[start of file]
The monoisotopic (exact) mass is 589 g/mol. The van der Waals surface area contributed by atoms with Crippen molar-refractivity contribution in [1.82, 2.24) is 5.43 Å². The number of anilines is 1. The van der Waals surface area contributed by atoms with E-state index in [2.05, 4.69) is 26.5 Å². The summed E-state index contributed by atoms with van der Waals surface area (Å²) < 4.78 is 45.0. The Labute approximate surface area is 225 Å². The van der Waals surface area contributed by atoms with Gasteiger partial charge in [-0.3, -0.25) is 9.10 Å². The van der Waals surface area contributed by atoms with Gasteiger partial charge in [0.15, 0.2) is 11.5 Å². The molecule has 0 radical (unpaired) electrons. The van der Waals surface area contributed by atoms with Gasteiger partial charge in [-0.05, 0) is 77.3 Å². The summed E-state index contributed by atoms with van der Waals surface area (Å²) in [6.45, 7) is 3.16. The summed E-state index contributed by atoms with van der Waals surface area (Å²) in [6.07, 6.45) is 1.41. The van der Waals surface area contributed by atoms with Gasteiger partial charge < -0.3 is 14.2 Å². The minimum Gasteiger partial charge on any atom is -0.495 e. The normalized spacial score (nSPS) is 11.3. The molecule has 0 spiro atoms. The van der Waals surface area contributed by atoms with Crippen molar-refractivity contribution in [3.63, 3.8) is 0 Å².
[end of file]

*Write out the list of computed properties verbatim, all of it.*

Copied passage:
The monoisotopic (exact) mass is 589 g/mol. The van der Waals surface area contributed by atoms with Crippen molar-refractivity contribution in [1.82, 2.24) is 5.43 Å². The number of anilines is 1. The van der Waals surface area contributed by atoms with E-state index in [2.05, 4.69) is 26.5 Å². The summed E-state index contributed by atoms with van der Waals surface area (Å²) < 4.78 is 45.0. The Labute approximate surface area is 225 Å². The van der Waals surface area contributed by atoms with Gasteiger partial charge in [-0.3, -0.25) is 9.10 Å². The van der Waals surface area contributed by atoms with Gasteiger partial charge in [0.15, 0.2) is 11.5 Å². The molecule has 0 radical (unpaired) electrons. The van der Waals surface area contributed by atoms with Gasteiger partial charge in [-0.05, 0) is 77.3 Å². The summed E-state index contributed by atoms with van der Waals surface area (Å²) in [6.45, 7) is 3.16. The summed E-state index contributed by atoms with van der Waals surface area (Å²) in [6.07, 6.45) is 1.41. The van der Waals surface area contributed by atoms with Gasteiger partial charge < -0.3 is 14.2 Å². The minimum Gasteiger partial charge on any atom is -0.495 e. The normalized spacial score (nSPS) is 11.3. The molecule has 0 spiro atoms. The van der Waals surface area contributed by atoms with Crippen molar-refractivity contribution in [3.63, 3.8) is 0 Å².